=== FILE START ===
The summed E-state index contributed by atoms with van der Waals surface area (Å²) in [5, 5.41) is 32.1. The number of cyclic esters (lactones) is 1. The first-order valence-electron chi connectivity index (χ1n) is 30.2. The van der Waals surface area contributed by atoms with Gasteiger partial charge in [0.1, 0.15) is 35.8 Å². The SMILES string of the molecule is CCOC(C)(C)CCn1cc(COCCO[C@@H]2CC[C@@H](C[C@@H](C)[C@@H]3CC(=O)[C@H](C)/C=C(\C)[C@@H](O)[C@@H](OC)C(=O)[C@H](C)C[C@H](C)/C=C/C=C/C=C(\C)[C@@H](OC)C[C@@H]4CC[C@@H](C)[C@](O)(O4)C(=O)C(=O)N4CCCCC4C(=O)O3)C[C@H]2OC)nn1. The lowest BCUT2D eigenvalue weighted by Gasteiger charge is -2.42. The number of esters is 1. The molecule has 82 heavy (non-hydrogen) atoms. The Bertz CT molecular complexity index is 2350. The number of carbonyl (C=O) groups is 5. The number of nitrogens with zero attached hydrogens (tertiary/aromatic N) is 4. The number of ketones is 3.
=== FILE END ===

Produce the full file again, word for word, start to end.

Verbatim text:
The summed E-state index contributed by atoms with van der Waals surface area (Å²) in [5, 5.41) is 32.1. The number of cyclic esters (lactones) is 1. The first-order valence-electron chi connectivity index (χ1n) is 30.2. The van der Waals surface area contributed by atoms with Gasteiger partial charge in [0.1, 0.15) is 35.8 Å². The SMILES string of the molecule is CCOC(C)(C)CCn1cc(COCCO[C@@H]2CC[C@@H](C[C@@H](C)[C@@H]3CC(=O)[C@H](C)/C=C(\C)[C@@H](O)[C@@H](OC)C(=O)[C@H](C)C[C@H](C)/C=C/C=C/C=C(\C)[C@@H](OC)C[C@@H]4CC[C@@H](C)[C@](O)(O4)C(=O)C(=O)N4CCCCC4C(=O)O3)C[C@H]2OC)nn1. The lowest BCUT2D eigenvalue weighted by Gasteiger charge is -2.42. The number of esters is 1. The molecule has 82 heavy (non-hydrogen) atoms. The Bertz CT molecular complexity index is 2350. The number of carbonyl (C=O) groups is 5. The number of nitrogens with zero attached hydrogens (tertiary/aromatic N) is 4. The number of ketones is 3.